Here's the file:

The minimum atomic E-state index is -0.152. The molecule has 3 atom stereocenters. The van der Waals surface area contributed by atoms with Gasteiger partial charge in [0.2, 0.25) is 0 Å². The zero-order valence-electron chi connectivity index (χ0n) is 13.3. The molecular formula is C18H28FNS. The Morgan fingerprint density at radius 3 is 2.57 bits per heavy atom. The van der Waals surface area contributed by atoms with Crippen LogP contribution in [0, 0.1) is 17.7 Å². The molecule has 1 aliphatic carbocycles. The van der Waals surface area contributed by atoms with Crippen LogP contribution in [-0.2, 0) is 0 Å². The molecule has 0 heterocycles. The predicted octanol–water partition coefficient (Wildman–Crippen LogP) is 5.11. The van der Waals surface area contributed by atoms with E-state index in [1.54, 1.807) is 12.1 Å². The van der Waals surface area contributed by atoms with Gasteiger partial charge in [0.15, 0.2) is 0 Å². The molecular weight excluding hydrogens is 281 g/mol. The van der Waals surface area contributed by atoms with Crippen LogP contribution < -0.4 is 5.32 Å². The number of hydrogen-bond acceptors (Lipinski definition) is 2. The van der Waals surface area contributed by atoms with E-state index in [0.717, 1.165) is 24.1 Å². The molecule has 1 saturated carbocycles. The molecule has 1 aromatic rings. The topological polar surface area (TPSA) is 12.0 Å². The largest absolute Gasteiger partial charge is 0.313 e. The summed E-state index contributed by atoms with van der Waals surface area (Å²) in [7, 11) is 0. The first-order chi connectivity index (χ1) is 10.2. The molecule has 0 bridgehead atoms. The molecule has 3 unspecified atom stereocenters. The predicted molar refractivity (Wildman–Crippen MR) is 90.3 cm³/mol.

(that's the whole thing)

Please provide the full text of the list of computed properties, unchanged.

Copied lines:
The minimum atomic E-state index is -0.152. The molecule has 3 atom stereocenters. The van der Waals surface area contributed by atoms with Gasteiger partial charge in [0.2, 0.25) is 0 Å². The zero-order valence-electron chi connectivity index (χ0n) is 13.3. The molecular formula is C18H28FNS. The Morgan fingerprint density at radius 3 is 2.57 bits per heavy atom. The van der Waals surface area contributed by atoms with Crippen LogP contribution in [0, 0.1) is 17.7 Å². The molecule has 1 aliphatic carbocycles. The van der Waals surface area contributed by atoms with Crippen LogP contribution in [-0.2, 0) is 0 Å². The molecule has 0 heterocycles. The predicted octanol–water partition coefficient (Wildman–Crippen LogP) is 5.11. The van der Waals surface area contributed by atoms with E-state index in [1.54, 1.807) is 12.1 Å². The van der Waals surface area contributed by atoms with Gasteiger partial charge in [0.15, 0.2) is 0 Å². The molecular weight excluding hydrogens is 281 g/mol. The van der Waals surface area contributed by atoms with Crippen LogP contribution < -0.4 is 5.32 Å². The number of hydrogen-bond acceptors (Lipinski definition) is 2. The van der Waals surface area contributed by atoms with E-state index in [0.717, 1.165) is 24.1 Å². The molecule has 1 saturated carbocycles. The molecule has 1 aromatic rings. The topological polar surface area (TPSA) is 12.0 Å². The largest absolute Gasteiger partial charge is 0.313 e. The summed E-state index contributed by atoms with van der Waals surface area (Å²) in [7, 11) is 0. The first-order chi connectivity index (χ1) is 10.2. The molecule has 0 bridgehead atoms. The molecule has 3 unspecified atom stereocenters. The predicted molar refractivity (Wildman–Crippen MR) is 90.3 cm³/mol.